Baltzan, Paige. (2015). Business Driven Technology. New York: McGrill Hill Education.

Week 3: Business Case Analysis for CEM


Based on your reading of Chapters 6, 7, & 8 of the text including the “Unit Two Opening Case” entitled It Takes a Village to write an Encyclopedia, using Business Case Analysis concepts explain how Wikipedia can deploy Cloud-based CEM systems to gain business intelligence of its customer ecosystem. Be sure to incorporate your personal experience and any learning regarding the Customer Experience Management lifecycle.

My Response:

Why would corporation need to run their CEM from a cloud environment? From an internal business perspective, cloud-based means having your business data living on servers that are not directly controlled or physically accessible by the company. For a start-up firm, using cloud-based systems from the get-go makes total sense, from an infrastructure cost and efficiency perspective, but for older companies, with in-house legacy data systems, the decision isn’t as simple.  Older companies need to seriously evaluate whether or not they need to take any of their key business functions to the “cloud.” From my experience, having key business data housed in the “cloud” through a third-party firm requires a lot of planning and investment in an infrastructure that can support the transfer and synchronization of large amounts of data between the cloud and in-house data systems (ie. internal databases) in order to mitigate the risk of running into information timeliness issues that could reduce the nimbleness of their business analytics.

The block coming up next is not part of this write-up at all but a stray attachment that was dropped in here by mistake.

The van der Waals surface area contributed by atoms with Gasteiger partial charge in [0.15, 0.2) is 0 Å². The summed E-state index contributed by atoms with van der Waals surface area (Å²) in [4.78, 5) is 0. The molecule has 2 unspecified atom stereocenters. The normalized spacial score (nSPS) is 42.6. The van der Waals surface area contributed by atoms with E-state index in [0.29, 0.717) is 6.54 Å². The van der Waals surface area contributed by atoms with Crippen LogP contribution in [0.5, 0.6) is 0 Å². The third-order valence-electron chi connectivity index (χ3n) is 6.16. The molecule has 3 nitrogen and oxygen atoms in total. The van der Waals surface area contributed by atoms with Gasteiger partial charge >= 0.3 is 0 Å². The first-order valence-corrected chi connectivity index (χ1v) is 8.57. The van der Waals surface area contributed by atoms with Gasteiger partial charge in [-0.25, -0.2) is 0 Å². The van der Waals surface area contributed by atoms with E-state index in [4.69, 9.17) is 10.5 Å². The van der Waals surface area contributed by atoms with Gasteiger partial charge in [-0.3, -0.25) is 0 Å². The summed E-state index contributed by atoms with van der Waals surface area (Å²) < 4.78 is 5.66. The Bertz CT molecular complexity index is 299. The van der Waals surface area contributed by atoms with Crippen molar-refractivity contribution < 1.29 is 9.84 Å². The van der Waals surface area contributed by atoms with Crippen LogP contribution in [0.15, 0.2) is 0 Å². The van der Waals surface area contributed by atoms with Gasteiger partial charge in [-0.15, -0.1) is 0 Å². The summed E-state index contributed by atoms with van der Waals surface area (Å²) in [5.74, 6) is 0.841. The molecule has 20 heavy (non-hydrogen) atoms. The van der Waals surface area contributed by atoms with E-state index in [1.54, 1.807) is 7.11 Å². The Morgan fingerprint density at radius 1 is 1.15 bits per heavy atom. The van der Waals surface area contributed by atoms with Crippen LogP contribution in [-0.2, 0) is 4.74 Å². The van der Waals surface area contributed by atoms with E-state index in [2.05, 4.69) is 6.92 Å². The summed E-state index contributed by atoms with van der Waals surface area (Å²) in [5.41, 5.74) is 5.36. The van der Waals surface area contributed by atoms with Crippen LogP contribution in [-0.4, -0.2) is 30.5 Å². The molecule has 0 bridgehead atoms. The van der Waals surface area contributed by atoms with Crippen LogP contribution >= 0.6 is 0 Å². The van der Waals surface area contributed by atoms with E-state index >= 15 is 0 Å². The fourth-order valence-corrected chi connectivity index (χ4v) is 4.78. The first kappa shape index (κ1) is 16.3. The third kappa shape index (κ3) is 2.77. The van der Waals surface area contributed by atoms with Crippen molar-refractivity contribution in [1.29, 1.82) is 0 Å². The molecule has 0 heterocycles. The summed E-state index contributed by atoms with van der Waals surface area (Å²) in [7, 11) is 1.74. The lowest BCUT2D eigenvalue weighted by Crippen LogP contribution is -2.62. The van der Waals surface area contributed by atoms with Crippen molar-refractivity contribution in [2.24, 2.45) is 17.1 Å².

With that said, I feel a cloud-based CEM system would help a web 2.0 company, like Wikipedia, quickly  understand (possibly in real-time) their customers which, in turn, would help them create a better user experience.  Since Wikipedia is basically a online encyclopedia that contains vast amounts of user created information that is constantly changing, a cloud based CEM would help Wikipedia understand the content creation and collaboration process/behavior of their customers. For example, they could track and analyze:

  1. Which customers contribute the most content
  2. Which customers are contributing “junk information” without verifiable references
  3. How customers interaction through the talking pages as they create and edit content
  4. Customer layout/formatting preferences for their content

With such valuable information, Wikipedia could start tailoring their website and creating tools that help facilitate and not hamper the creation and editing process of verifiable information.